Tell us a bit about yourself!
Okiedokie! My name is Frankie Sin, I hail from the land of sunshine, Los Angeles, California where I lived until last year when I swapped coasts for good ol’ fashioned love and adventure with my fella, Donny. We snuggled in teeny tiny room in Brooklyn before scooting down to our new home, the wildly inspiring and ever intoxicating, New Orleans!
I’m 32 and went to school for theatrical costuming and fashion history, but couldn’t ignore my heart’s true calling, making a living on the other side of the velvet curtain as a full time burlesque and sideshow performer.
My career has taken me across the U.S., internationally, and even on tv. There’s nothing quite like dancing alone on a stage in front of a thousand people, baring your soul, and other bits as well! I am so very lucky. A huge part of what I do stems from my love of vintage costuming, movies and Hollywood history.
Down time is usually spent working on new acts for Donny and I’s traveling show Strange for Hire, sewing costumes, or oggling over visual inspiration, and dancing, nearly every day. I live for getting my nature fix, camping, hiking, beekeeping, road trips, and snuggling up with old Hollywood biographies.
For those of us who don’t know, what type of clothing qualifies as ‘vintage’?
Technically vintage is anything 20 years and older, though this feels super silly to say considering things from my childhood can be considered vintage now, haha! Personally I think 30+ years makes a better benchmark. I’ve sold vintage clothing and baubles for 15 years, and have always tried to keep everything I peddle pre 1970’s.
Goodies nowadays that are made to look vintage are coined as ‘retro’ or ‘repro’. They often adapt similar silhouettes, but are made in modern fabrics that provide a bit more wiggle room, contain a broader range of sizes, and freedom from the foundation garments of yesteryear. One of my favorite repro companies is Trashy Diva, they have a cult like following, and rightfully so, their garments are made impeccably.
I also love making my own vintage repro clothes, this summer has found me on a jumper sewing binge! Seersucker is a must in the south, it feels like you’re wearing a little cotton cloud.
How old were you when you became interested in vintage clothing?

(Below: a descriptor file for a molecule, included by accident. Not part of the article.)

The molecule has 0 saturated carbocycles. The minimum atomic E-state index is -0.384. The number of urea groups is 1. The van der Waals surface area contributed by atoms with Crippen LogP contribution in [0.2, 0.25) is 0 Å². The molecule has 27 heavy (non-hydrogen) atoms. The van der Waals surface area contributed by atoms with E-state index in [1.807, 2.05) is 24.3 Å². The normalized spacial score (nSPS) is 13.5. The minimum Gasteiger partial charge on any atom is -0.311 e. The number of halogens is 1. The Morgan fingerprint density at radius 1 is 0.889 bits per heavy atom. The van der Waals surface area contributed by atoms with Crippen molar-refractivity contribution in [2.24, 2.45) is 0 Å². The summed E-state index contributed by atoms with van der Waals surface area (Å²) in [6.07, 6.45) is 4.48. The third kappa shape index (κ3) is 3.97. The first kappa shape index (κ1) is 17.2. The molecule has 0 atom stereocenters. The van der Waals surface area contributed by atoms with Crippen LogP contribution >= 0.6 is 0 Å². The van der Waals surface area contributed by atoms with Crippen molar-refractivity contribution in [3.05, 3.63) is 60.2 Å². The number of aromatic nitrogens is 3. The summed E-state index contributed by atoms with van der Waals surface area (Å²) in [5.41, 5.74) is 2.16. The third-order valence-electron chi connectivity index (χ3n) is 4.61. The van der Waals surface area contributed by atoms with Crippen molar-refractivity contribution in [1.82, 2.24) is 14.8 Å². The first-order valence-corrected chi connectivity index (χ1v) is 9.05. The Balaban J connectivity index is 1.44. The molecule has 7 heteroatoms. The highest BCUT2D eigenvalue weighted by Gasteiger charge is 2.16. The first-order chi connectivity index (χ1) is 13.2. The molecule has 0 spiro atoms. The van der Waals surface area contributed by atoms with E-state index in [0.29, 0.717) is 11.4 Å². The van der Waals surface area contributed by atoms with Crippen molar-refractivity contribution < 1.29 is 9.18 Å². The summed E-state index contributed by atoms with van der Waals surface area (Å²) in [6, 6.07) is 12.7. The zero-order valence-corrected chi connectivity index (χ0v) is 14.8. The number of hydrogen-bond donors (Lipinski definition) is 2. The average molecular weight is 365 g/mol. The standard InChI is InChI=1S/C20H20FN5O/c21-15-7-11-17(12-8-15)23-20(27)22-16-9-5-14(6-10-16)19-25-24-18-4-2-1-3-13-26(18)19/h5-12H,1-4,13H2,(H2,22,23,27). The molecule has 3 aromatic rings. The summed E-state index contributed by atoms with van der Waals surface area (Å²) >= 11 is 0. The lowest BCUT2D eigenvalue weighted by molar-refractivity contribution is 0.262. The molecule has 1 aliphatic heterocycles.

I grew up watching technicolor musicals, and old classic tv reruns. I even dressed up as Barbara Eden in I Dream of Jeanie for Halloween when I was 7! The moment that truly settled it for me was the first time I saw Marilyn Monroe on screen, those crimson lips and platinum halo!
That image of glamour embedded itself into my heart instantly and has lasted a lifetime. I wanted so badly to be both Marilyn Monroe and Gene Kelly when I grew up! Oh, and Elvira, she was the coolest!
Is there a particular period that appeals to you?
I adore the late 1940’s-mid 1950’s the most! History nerd out moment here, Dior’s New Look era was the post-war answer to WWII rationing of fabrics and the then necessary minimalism.
When Dior introduced this look it was pure, streamlined excess. He ushered in a completely new silhouette that we still adapt in fashion today, nipped in waist, full skirts, with special little details that let the eye wander. I love this look, it’s classic and looks great on everyone!
Where do you find your clothing?
It’s kind of like a big treasure hunt, I find my clothing in all sorts of places, from flea markets to estate sales. It often involves shopping with a flashlight in one hand, super strong coffee in the other, and watching the sun rise as you dig through dusty boxes. I love it, I’m a true blue picker at heart.
I’ve managed to build a wardrobe with a ramen budget, most of the time I pick up dresses for between $3-12. My favorite west coast shopping spot for all things vintage is the Rose Bowl Flea market in Pasadena, CA.
How deep does your love of vintage run?
Pretty deep! Though my life now has me focussing on quality over quantity. (I once had an entire room as a closet, with enough vintage dresses that I could wear a different one every day of the year!) Our little shotgun apartment and life on the road doesn’t allow for much other than props and costumes, which I kind of love in a way.